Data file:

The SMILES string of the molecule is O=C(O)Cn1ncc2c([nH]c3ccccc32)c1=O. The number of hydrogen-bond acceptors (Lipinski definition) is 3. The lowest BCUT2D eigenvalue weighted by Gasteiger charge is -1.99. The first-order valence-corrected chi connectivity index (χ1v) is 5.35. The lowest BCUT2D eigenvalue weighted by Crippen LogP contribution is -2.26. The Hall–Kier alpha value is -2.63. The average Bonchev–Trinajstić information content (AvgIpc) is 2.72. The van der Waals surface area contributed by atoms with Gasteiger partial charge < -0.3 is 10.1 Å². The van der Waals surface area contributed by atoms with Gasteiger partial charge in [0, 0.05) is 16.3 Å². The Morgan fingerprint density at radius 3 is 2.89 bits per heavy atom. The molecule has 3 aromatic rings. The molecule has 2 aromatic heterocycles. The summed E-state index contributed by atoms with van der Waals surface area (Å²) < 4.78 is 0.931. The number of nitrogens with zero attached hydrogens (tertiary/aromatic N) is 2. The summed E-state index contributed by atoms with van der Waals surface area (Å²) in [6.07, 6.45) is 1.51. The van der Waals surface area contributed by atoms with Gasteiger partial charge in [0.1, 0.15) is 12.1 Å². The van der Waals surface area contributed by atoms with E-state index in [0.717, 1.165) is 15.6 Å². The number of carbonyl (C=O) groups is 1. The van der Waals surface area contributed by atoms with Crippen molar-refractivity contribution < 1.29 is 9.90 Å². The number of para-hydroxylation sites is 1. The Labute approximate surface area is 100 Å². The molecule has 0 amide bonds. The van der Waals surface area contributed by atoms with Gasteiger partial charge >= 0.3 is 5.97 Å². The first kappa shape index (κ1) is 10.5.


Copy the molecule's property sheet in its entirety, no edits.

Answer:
The SMILES string of the molecule is O=C(O)Cn1ncc2c([nH]c3ccccc32)c1=O. The number of hydrogen-bond acceptors (Lipinski definition) is 3. The lowest BCUT2D eigenvalue weighted by Gasteiger charge is -1.99. The first-order valence-corrected chi connectivity index (χ1v) is 5.35. The lowest BCUT2D eigenvalue weighted by Crippen LogP contribution is -2.26. The Hall–Kier alpha value is -2.63. The average Bonchev–Trinajstić information content (AvgIpc) is 2.72. The van der Waals surface area contributed by atoms with Gasteiger partial charge < -0.3 is 10.1 Å². The van der Waals surface area contributed by atoms with Gasteiger partial charge in [0, 0.05) is 16.3 Å². The Morgan fingerprint density at radius 3 is 2.89 bits per heavy atom. The molecule has 3 aromatic rings. The molecule has 2 aromatic heterocycles. The summed E-state index contributed by atoms with van der Waals surface area (Å²) < 4.78 is 0.931. The number of nitrogens with zero attached hydrogens (tertiary/aromatic N) is 2. The summed E-state index contributed by atoms with van der Waals surface area (Å²) in [6.07, 6.45) is 1.51. The van der Waals surface area contributed by atoms with Gasteiger partial charge in [0.1, 0.15) is 12.1 Å². The van der Waals surface area contributed by atoms with E-state index in [0.717, 1.165) is 15.6 Å². The number of carbonyl (C=O) groups is 1. The van der Waals surface area contributed by atoms with Crippen molar-refractivity contribution < 1.29 is 9.90 Å². The number of para-hydroxylation sites is 1. The Labute approximate surface area is 100 Å². The molecule has 0 amide bonds. The van der Waals surface area contributed by atoms with Gasteiger partial charge >= 0.3 is 5.97 Å². The first kappa shape index (κ1) is 10.5.